Metro

Kevin Cullen

A memorial to Cocoanut Grove tragedy is long overdue

A woman sought news of her son at a mortuary on Nov. 30, 1942, after the Cocoanut Grove fire.
Globe file
A woman sought news of her son at a mortuary on Nov. 30, 1942, after the Cocoanut Grove fire.

Plans to build a large-scale memorial to the 492 people who perished in the Cocoanut Grove nightclub fire of 1942, the worst disaster in the city’s history, took a giant leap forward Monday.

Mayor Marty Walsh told me he supports the memorial, which will be built with private funds, and will do whatever he can to make it happen.

Walsh’s public support is a game-changer, and comes amid a bitter dispute over the fate of the small sidewalk plaque that commemorated the fire.

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Those who want the plaque returned to its original spot on Piedmont Street will not be happy to hear that City Hall officials say there is nothing they can do to rescind the decision of the Bay Village Neighborhood Association to move it.

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The plaque was created by the late Tony Marra, who as a 15-year busboy was the youngest survivor of the fire. It was embedded in the sidewalk on Piedmont Street in 1993, at the spot thought to be the original site of the revolving door where so many died in a frantic rush to escape.

But owners of eight new luxury condominiums that were built on Piedmont Street asked the neighborhood association to move the plaque, saying they wanted to “enjoy our homes in peace, without tragic memories, hanging wreaths at our doors and tourists peeking into our homes.”

The plaque was moved to the next block a couple of weeks ago, provoking outrage among the relatives of victims and survivors of the disaster, including Marra’s daughter, Dorothy Doucette.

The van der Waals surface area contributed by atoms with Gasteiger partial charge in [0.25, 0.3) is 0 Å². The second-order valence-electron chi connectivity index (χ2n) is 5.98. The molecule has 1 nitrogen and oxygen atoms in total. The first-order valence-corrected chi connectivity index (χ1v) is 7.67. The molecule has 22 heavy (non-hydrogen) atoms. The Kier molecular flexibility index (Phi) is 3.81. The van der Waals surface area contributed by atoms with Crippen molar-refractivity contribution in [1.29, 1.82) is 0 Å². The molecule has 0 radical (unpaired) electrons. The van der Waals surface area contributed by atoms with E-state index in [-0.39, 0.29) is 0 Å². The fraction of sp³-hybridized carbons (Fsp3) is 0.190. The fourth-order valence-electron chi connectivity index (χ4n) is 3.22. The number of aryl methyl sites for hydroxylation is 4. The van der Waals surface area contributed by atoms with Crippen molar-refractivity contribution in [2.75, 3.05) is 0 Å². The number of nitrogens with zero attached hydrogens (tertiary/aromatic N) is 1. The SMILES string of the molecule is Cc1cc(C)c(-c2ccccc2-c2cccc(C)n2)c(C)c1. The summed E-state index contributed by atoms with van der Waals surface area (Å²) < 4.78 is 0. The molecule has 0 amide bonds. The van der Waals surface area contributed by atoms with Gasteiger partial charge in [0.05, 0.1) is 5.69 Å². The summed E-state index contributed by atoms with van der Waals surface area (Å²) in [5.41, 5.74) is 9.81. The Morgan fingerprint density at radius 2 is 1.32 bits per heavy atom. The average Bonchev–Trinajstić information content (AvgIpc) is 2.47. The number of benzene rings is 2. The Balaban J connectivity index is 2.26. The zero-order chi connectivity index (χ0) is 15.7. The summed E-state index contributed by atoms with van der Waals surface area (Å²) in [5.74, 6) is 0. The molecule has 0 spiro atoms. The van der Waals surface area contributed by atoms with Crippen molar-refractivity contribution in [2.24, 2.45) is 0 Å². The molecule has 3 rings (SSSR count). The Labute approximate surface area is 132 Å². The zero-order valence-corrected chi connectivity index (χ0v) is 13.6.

Tom Calus, one of the condo developers, told me original Cocoanut Grove floor plans show the plaque is now closer, in its new location, to where the revolving door was.

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Bonnie McGilpin, a spokeswoman for the city, said the neighborhood association’s decision to move the plaque was not subject to approval by the city.

Walsh’s public support for a large-scale memorial, however, means that while those who advocate for greater recognition of the Cocoanut Grove disaster lost the plaque battle, they have won the war.

If Marty Walsh wants it built, it will get built. His public pledge to support such a memorial means the group that wants to build it can identify a site and begin to raise funds.

Walsh has long been sympathetic to the idea that not enough has been done to commemorate the Cocoanut Grove fire and remember its victims. Not long after he was elected in 2013, Walsh showed up at a ceremony renaming a sidestreet off Piedmont Cocoanut Grove Lane.

Dr. Ken Marshall, who leads a group that wants to build a Cocoanut Grove memorial, said Walsh’s public support changes the dynamic.

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“A lot of people have told us they would support this effort,” said Marshall, whose mother was a nurse who spent four straight days tending to victims of the Cocoanut Grove fire. “Now we can identify a site and begin to raise money.”

It is absolutely incomprehensible that, 74 years after the city suffered the worst disaster in its history, there is not a large, stand-alone memorial to an event that dramatically changed the way that buildings are constructed and how burn victims are treated. Laws were changed to encourage public safety. If hundreds died at the Cocoanut Grove, tens of thousands are alive today because of the advances that followed the disaster.

“We should commemorate those who died, who survived, and all the advances because of this,” Walsh said.

Marshall’s group has long coveted city-owned Statler Park, a quarter-acre of green space between the Park Plaza Hotel and Stuart Street, literally a stone’s throw from where the Cocoanut Grove stood.

“Statler Park is a natural,” the mayor said. “Everything’s on the table. This was a landmark event in our city’s history, and it needs to be commemorated appropriately.”

Dorothy Doucette says she won’t rest until her father’s plaque is back in its original spot.

But she likes the idea of resting some day in Statler Park, looking up at a proper memorial.

Kevin Cullen is a Globe columnist. He can be reached at cullen@globe.com. Follow him on Twitter @GlobeCullen.